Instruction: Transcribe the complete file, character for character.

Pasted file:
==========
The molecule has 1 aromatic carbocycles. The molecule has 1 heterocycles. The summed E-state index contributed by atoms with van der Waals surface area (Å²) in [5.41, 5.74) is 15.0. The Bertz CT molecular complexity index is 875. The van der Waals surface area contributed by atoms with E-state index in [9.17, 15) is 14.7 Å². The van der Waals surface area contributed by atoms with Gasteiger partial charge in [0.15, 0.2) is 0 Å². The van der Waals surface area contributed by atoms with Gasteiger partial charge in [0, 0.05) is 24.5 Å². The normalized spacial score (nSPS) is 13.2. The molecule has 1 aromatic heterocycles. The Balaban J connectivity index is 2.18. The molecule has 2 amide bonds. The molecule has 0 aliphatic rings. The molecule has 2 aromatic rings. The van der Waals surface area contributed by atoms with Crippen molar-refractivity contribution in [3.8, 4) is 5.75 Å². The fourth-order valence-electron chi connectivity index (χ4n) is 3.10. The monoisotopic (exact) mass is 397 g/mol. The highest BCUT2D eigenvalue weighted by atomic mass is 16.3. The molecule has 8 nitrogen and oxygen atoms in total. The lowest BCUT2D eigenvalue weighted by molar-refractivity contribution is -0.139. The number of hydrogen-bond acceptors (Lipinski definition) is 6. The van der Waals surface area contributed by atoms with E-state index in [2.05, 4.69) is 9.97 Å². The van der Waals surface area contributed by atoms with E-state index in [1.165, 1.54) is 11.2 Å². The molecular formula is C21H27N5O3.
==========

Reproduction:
The molecule has 1 aromatic carbocycles. The molecule has 1 heterocycles. The summed E-state index contributed by atoms with van der Waals surface area (Å²) in [5.41, 5.74) is 15.0. The Bertz CT molecular complexity index is 875. The van der Waals surface area contributed by atoms with E-state index in [9.17, 15) is 14.7 Å². The van der Waals surface area contributed by atoms with Gasteiger partial charge in [0.15, 0.2) is 0 Å². The van der Waals surface area contributed by atoms with Gasteiger partial charge in [0, 0.05) is 24.5 Å². The normalized spacial score (nSPS) is 13.2. The molecule has 1 aromatic heterocycles. The Balaban J connectivity index is 2.18. The molecule has 2 amide bonds. The molecule has 0 aliphatic rings. The molecule has 2 aromatic rings. The van der Waals surface area contributed by atoms with Crippen molar-refractivity contribution in [3.8, 4) is 5.75 Å². The fourth-order valence-electron chi connectivity index (χ4n) is 3.10. The monoisotopic (exact) mass is 397 g/mol. The highest BCUT2D eigenvalue weighted by atomic mass is 16.3. The molecule has 8 nitrogen and oxygen atoms in total. The lowest BCUT2D eigenvalue weighted by molar-refractivity contribution is -0.139. The number of hydrogen-bond acceptors (Lipinski definition) is 6. The van der Waals surface area contributed by atoms with E-state index in [2.05, 4.69) is 9.97 Å². The van der Waals surface area contributed by atoms with E-state index in [1.165, 1.54) is 11.2 Å². The molecular formula is C21H27N5O3.